Makes a Statement
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from the Victoria Daily Colonist, 14 Jan 1904, pg.8

What Captain Roberts Says in Regard to the Clallam

Captain Roberts of the 'Clallam', is virtually wrecked in mind and body over this catastrophe. He remains at his home in Seattle as much as it is possible for him to do, and even when he does enter the offices of the company he represents, he sits with bowed head. For the past twenty-nine years he has been connected with vessels on the Sound and Pacific waters, and the is the first serious accident he has ever had.

Let alone the fact that the lost of life was appalling, the 'Clallam' was almost his life, and his business associates say that his love for the ship almost passed understanding. Captain Roberts is loath to discuss the calamity. He has said this, however: "I realize I made mistakes, and yet I did what my judgment and common sense told me to do. When a captain of a boat steps on his craft the life of every man, woman and child, aboard lies in the hollow of his hand. By that I mean should the worst come to the worst, upon the captains shoulders the blame must fall.

"I have never taken charge of a ship in my life that I didn't think of that as I stepped on board. And then, too, as I see the women and little ones on deck, I think of my own wife and baby, and I want to tell you, in spite of appearances, a captain never has a really easy moment until the voyage is over and all hands, ship and cargo are safe.

As far as the 'Clallam' was concerned, she was the pride of my life. My money helped to build her. She had carried me to safety so many times that it is hard, even now, to realize that she is gone. She was a staunch little craft. She must have been to have kept afloat as long as she did. She fought the waves as long as there was a plank left of her, and even then the break of day saw her pilot house still afloat.

"And now for my explanation of the affair. I thought for a time we could make Victoria. When I found we were unable to do that; my first thought was for the safety of the women and children. The shore was only a little way off. I knew that by the time assistance reached us we might be miles away from land. We had to go with the wind and tide and they combined were taking us rapidly away from shore. I knew it was next to impossible to sink a lifeboat such as we had on board, and, thinking as I did that the 'Clallam' was likely to sink at any moment, my best judgment was to put the women and children in boats, man the craft carefully and let them make shore if possible. They were all supplied with life-preservers and that plan was carried out.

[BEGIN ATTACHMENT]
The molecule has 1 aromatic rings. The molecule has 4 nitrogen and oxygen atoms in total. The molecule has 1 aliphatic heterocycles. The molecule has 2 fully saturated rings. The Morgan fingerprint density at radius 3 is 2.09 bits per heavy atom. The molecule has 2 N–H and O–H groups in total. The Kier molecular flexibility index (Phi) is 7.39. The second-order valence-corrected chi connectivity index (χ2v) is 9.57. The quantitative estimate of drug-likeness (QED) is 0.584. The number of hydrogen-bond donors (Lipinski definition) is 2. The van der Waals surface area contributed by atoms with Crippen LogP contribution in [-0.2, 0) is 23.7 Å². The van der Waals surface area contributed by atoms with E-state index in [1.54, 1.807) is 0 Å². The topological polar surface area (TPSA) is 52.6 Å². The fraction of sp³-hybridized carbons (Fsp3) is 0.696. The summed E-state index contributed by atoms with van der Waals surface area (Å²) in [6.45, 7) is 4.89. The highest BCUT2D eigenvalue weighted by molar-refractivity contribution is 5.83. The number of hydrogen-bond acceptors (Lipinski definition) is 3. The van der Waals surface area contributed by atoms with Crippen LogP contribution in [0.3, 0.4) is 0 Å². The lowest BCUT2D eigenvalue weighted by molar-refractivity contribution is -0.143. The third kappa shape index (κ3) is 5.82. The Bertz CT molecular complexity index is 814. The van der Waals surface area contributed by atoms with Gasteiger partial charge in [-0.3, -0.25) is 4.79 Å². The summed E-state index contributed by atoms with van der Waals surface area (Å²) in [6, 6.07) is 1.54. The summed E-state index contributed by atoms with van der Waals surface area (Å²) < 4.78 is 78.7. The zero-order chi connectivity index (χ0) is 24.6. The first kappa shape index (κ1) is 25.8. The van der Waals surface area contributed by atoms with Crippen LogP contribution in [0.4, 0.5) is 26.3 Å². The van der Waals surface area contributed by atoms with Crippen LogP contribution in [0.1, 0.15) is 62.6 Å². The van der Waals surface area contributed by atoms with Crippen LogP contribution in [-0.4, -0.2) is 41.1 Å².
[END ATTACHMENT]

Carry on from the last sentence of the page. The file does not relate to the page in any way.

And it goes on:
"It is true the 'Clallam' stayed up for ten hours after we had launched the small boats into the sea. But at the time they lest us I thought she would go down at any moment. I doubt, however if any more lives would have been saved even had the women remained on board until the end. Suppose I had not launched the small boats, wouldn't people be asking' "Why didn't you send the women away in the lifeboats while you were so near the shore?"

"My God man," said the captain with tears in his eyes, "do you think it wasn't maddening for me to stand on the deck of my own ship and see innocent women and children fighting for their lives in the waves?

"I had my duty to perform toward the passengers, the boat and the company I represented. I tried to do that duty. I did the best I could. My judgment and sense made me do what I did. I must stand or fall by the result and am willing to do so. That is all I care to say, all, in fact, I can say."
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